What if my tiredness is just a hiding place?

Why I refuse to let tiredness become an excuse for not living life to the full

We’ve all used tiredness as an excuse. It gives us an opt out from doing something we aren’t enamoured about.

Or, even if it is something we are enamoured about, tiredness becomes the reason why we’ll do it later rather than now. ‘I’m too tired this week,’ we tell our friend. ‘Maybe next week?’

Sometimes, after a long day at work and then putting the kids to bed, the thought of heading out again is painful.

Or even sitting down and dedicating quality time to my writing.

It is so much easier to stay in and slump in front of the TV and catch up on my current favourite Netflix show.

And you know what, I refuse to feel guilty about doing this. Sometimes.

But this can very quickly become what we end up doing most nights.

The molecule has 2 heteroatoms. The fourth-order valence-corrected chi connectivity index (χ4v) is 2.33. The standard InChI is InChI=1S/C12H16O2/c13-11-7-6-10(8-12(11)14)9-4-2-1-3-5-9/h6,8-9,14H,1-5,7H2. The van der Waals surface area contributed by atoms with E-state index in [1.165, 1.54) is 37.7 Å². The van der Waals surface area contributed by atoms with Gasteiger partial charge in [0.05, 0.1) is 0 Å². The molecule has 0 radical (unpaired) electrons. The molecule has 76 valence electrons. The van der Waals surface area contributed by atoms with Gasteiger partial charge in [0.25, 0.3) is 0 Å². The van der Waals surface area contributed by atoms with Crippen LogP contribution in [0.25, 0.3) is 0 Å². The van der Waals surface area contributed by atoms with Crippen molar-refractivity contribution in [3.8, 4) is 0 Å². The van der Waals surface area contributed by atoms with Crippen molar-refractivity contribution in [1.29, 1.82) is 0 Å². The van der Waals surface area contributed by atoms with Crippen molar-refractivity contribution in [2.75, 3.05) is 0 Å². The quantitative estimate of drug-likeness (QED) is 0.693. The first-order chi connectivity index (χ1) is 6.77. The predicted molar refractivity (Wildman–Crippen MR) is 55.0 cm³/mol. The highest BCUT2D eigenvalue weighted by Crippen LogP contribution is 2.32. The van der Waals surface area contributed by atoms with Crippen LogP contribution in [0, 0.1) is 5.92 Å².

We stay in. We live this settled, safe, and comfortable life.

We stop stretching ourselves. We no longer seek out new experiences. We procrastinate more and more. We spend less and less quality time with people who mean a lot to us.

As an introvert, I’m more susceptible to this than some. But it can affect us all.

Tiredness can become my hiding place. It justifies a safe, mundane existence. When the truth is that I need to get out more. I need to live a little.

We all get tired. Of course we do. Some days we do just need to switch off and rest. But I’m reminded that feeling rested and refreshed comes not only from doing nothing, but also from embracing new experiences, spending time in different environments, and enjoying quality time with people who matter to me.

This is my reminder to myself that it’s okay and normal to feel tired sometimes. But I mustn’t ever let tiredness become a hiding place that stops me living life to the full.


Endnote: The question that titles this post was inspired by a line from one of the characters in ‘Here I Am’, the new novel from Jonathan Safran Foer.

Photo: Benjamin Combs

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